The Tribune Democrat, Johnstown, PA


November 18, 2012

Student Readers' Forum 11-18 | Central Cambria students address issues

Editor’s note: The following letters were written by junior and senior students in social studies teacher Tom Aurandt’s law/current events classes at Central Cambria High School, Ebensburg.

State tests a waste

School systems are said to provide students with tools to succeed in life, but do they really?

The system has changed tremendously since I started high school four years ago. Teachers do not teach for the sake of passing along knowledge, but rather to help students pass tests such as the PSSAs or the newly instituted Keystone exams.

I fail to understand how these tests  should prevent students from graduating, when not every student takes the subjects being tested.

Students absorb knowledge in many different ways, but forcing them to take these tests and expecting them to pass on material learned years ago is imprudent. With this type of teaching, how are students supposed to be prepared for life after school? Without challenging and showing students they have potential to be something great in their lives, how are they going to learn this?

Students should be told that they can be anything when they grow up, and encouraged to have a fulfilling life after high school. They need to know that these tests aren’t going to be the end of the world for them.

Passion for teaching has progressively declined as years have passed, preventing students from seeing the school as a place where they can receive help. Is this what students of today should be faced with?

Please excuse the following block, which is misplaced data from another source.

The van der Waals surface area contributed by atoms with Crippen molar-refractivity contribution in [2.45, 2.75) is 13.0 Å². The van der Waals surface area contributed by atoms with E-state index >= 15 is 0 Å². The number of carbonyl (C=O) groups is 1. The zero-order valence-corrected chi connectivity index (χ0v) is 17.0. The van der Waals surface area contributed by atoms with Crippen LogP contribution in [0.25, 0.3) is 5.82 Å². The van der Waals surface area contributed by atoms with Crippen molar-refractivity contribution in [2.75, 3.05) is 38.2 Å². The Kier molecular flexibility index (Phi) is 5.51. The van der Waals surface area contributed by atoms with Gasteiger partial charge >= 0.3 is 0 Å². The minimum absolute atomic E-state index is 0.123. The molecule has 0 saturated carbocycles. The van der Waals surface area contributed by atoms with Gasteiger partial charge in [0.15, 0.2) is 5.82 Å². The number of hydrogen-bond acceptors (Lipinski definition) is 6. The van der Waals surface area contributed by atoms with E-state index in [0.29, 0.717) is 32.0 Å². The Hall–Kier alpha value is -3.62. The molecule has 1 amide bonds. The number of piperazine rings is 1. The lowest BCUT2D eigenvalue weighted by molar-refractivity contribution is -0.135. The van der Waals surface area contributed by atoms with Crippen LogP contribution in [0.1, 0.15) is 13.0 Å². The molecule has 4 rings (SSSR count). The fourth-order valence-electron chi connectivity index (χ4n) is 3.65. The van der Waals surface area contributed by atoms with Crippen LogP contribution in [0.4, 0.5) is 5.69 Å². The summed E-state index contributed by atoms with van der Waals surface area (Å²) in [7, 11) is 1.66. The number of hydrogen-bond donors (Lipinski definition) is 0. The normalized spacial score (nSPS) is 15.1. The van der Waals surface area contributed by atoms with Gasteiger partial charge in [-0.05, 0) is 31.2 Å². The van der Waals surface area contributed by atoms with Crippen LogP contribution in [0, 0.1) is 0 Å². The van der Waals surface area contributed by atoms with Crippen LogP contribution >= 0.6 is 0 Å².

Briana Colopy

Anticipating price cut

If Pennsylvania gets a Shell natural gas plant outside of Pittsburgh, will the price of natural gas go down?

I’m thinking it should because we no longer should have to pay to import natural gas from overseas.

Why are we paying other countries for gas and oil when we have it here in our own backyards? And why have natural gas prices just increased by    15 percent to 20 percent? What gives?

Jonathan Bennett

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What is the biggest key to reducing gun violence in Johnstown?

Tackling the area's drug problem.
Controlling folks moving into city housing.
Monitoring folks in treatment centers and halfway houses.
Tougher sentencing by the court system.
More police on the streets.

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